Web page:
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Crescent City Surgical Care Centre Facility, LLC v. Beverly Industries, LLC

Court of Appeal of Louisiana, Fourth Circuit

March 25, 2015


APPEAL FROM THE OFFICE OF WORKERS' COMPENSATION. NO. 2012-04711, DISTRICT " 8". Honorable Diane R. Lundeen, Workers' Compensation Judge.



Court composed of Judge Edwin A. Lombard, Judge Roland L. Belsome, Judge Daniel L. Dysart, Judge Madeleine M. Landrieu, Judge Sandra Cabrina Jenkins. BELSOME, J., DISSENTS WITH REASONS. JENKINS, J., DISSENTS FOR THE REASONS ASSIGNED BY BELSOME, J.


Daniel L. Dysart, Judge

Page 1255

[2014-0552 La.App. 3 Cir. 1] In this worker's compensation matter, plaintiff-appellant, Crescent City Surgical Centre, L.L.C. (" Crescent City" ), appeals the denial of its claim for special reimbursement pursuant to the Louisiana Administrative Code, Title 40, Part I, § 2505. For the reasons that follow, we affirm.


Byron Mitchell injured his back on April 3, 2007, during the course and scope of his employment with Beverly Industries, L.L.C. He received treatment thereafter, ultimately undergoing a laminectomy and three-level lumbar fusion three years later, on July 7, 2011 at Crescent City Surgical Centre, for which Mr. Mitchell was hospitalized for three days.

Beverly Industries' worker's compensation insurer, The Gray Insurance Company (" Gray" ), paid the per diem for Mr. Mitchell's surgery as set forth in the Louisiana Reimbursement Schedule, but denied Crescent City's claim for special reimbursement consideration. Crescent City appealed to the Office of Workers' Compensation (" OWC" ), and by letter dated July 27, 2012, the OWC Medical [2014-0552 La.App. 3 Cir. 2] Services Director recommended reimbursement for the implants used in Mr. Mitchell's surgery, plus twenty percent, but denied the request for special reimbursement consideration on the basis that " the documentation does not satisfy the outlier criteria for recommendation."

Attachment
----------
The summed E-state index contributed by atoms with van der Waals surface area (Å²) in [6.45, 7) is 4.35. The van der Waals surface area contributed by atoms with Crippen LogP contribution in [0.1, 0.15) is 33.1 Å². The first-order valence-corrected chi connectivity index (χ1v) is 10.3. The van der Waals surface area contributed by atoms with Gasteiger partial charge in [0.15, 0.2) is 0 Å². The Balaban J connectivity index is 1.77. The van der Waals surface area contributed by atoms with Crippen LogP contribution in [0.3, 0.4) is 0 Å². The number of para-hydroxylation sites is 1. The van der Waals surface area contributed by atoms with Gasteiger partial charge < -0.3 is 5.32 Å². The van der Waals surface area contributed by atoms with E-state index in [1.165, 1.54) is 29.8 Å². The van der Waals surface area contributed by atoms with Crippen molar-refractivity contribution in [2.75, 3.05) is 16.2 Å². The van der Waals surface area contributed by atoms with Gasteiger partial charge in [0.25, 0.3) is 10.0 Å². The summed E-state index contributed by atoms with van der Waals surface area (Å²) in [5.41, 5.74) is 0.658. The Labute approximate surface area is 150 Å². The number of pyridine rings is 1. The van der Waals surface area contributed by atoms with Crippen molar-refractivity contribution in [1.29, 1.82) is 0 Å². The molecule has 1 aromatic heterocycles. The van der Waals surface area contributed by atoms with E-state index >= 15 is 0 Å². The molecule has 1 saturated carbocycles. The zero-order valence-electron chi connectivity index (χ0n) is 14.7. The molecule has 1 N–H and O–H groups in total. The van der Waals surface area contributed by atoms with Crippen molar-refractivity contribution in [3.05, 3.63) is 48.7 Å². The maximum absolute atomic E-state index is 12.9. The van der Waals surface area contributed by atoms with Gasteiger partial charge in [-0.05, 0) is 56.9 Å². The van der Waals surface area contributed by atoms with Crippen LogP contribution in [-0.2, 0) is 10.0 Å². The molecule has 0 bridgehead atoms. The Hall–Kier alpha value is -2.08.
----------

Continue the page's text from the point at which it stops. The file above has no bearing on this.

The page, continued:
Crescent City then filed a Disputed Claim for Compensation with the OWC, seeking reimbursement for the full amount of Crescent City's charges for Mr. Mitchell's surgery ($179,800.27).[1] A trial on the merits was held on December 19, 2012, and judgment was rendered on December 23, 2013. The OWC judge ruled in favor of Gray, finding that Crescent City was

Page 1256

" not entitled to special reimbursement consideration under L.A.C. 40:I.2519(B) because it failed to carry its burden that Mr. Mitchell's case was atypical in nature due to case acuity causing unusually high charges when compared to the provider's usual case mix." In her reasons for judgment, the OWC judge noted:

Mr. Mitchell's condition was neither acute nor of an emergency nature. He had waited for over two years for this surgery. Dr. Voorhies testified that Mr. Mitchell's surgery and in patient stay was for the same amount of time a similar case without any complications would have taken in a traditional hospital setting that handles this type of surgery. Dr. Voorhies confirmed that Mr. Mitchell's surgery did not involve any complications, and that the patient had a good result .... The hospital failed to demonstrate that Mr. Mitchell's essentially ordinary, non-emergency and successful [2014-0552 La.App. 3 Cir. 3] surgery or care would entitle them to special reimbursement consideration under L.A.C. 40:I.2519(B).

Crescent City timely appealed this judgment.

Standard of Review